As introduced by Christopher Osborne @osbornec on Twitter this morning (where else do you get news these days ?), Transport for London (TfL) the government organisation responsible for most transport in London have begun providing access to limited amounts of their transit data, via a simple web feed interface.
TfL must be congratulated for this step, and by doing so using simple XML feeds including using KML for station locations. Contrast this with the route often taken to build complex (and expensive) web portals and online ordering systems for data.
Of course the missing piece which would be of great value to many developers, Google included, would be the schedule information for the Buses, Tubes and Trams that TfL runs. This information is widely available in the US and in some other European cities and is behind the transit feature of Google Maps.
Still a great step forward, and an example for others to follow !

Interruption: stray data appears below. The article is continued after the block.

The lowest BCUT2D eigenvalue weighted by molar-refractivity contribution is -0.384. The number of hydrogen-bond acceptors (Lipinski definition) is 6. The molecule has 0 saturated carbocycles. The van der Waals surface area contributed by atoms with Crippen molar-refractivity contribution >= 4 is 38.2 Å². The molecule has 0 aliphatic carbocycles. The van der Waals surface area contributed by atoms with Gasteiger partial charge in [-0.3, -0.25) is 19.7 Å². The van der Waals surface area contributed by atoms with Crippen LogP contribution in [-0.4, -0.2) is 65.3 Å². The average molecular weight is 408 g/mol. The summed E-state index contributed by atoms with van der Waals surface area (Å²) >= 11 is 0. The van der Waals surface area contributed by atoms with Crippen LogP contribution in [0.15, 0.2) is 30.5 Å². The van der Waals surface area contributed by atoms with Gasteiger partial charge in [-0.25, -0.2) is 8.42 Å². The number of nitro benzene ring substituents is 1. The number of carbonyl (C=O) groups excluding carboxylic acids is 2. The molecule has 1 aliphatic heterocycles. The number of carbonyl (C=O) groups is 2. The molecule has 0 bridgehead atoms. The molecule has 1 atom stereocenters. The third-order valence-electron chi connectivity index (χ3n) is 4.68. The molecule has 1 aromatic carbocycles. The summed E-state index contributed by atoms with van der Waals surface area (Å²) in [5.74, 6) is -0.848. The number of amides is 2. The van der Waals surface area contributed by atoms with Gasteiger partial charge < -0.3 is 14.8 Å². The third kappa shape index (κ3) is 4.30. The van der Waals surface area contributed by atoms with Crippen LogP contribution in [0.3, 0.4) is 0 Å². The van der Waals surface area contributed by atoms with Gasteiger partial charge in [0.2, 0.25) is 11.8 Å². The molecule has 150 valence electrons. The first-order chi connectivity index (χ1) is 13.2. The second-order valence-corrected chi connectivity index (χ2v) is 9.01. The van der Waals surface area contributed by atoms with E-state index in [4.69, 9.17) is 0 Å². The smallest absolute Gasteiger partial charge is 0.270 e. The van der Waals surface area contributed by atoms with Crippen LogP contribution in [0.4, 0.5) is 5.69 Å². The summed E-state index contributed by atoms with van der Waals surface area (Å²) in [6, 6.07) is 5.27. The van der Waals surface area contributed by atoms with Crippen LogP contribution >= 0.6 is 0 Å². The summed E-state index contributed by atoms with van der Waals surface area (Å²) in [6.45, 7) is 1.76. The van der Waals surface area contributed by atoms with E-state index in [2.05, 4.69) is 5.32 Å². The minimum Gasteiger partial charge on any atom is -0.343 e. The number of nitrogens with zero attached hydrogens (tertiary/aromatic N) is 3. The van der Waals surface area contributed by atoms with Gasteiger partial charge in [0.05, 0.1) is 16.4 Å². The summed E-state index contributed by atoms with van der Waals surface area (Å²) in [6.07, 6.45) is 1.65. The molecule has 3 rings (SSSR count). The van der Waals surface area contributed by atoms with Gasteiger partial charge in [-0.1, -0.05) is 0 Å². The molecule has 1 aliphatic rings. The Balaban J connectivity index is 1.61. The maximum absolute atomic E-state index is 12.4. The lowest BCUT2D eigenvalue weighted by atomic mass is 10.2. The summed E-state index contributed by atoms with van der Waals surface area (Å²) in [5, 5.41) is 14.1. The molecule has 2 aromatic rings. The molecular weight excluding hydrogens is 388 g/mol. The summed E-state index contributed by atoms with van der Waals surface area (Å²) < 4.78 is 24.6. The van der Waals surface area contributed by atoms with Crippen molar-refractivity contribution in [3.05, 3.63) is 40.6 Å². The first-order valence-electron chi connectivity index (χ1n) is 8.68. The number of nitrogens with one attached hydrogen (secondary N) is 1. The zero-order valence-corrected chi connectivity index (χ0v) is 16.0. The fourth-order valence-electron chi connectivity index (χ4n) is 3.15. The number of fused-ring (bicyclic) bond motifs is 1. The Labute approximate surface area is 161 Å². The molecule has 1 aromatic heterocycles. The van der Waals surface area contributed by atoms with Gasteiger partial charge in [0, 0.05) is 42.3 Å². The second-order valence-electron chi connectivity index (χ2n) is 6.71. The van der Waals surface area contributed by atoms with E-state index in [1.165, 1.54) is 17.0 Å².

Written and submitted from the Google Office, Dublin.
6 replies on “Transport for London boards the mash-up bandwagon”
Absolutely agree with you Ed. It’s a good start, but schedules, live disruption feeds and live departure board information would be great additional data. I hope that whatever gets developed with these limited feeds will encourage TfL to put more work into making more such data available!
Good stuff and great start, but mash-ups are so last week 🙂 Would be great to see this data as RDF and made part of the linked data web so we can get on with some “mesh-ups”.
Hi john, how is life at the old place. Ok putting on my TBL flack jacket, is not RDF still just an academics hobby?
Hi Ed, Life is good in the old place 🙂 Hope life is good in the new place.
RDF does seem to be gaining some traction now. The BBC have all their programme and music data on the web in RDF. O’Reilly’s have lots of book data in RDF. Check out:
lots going on!
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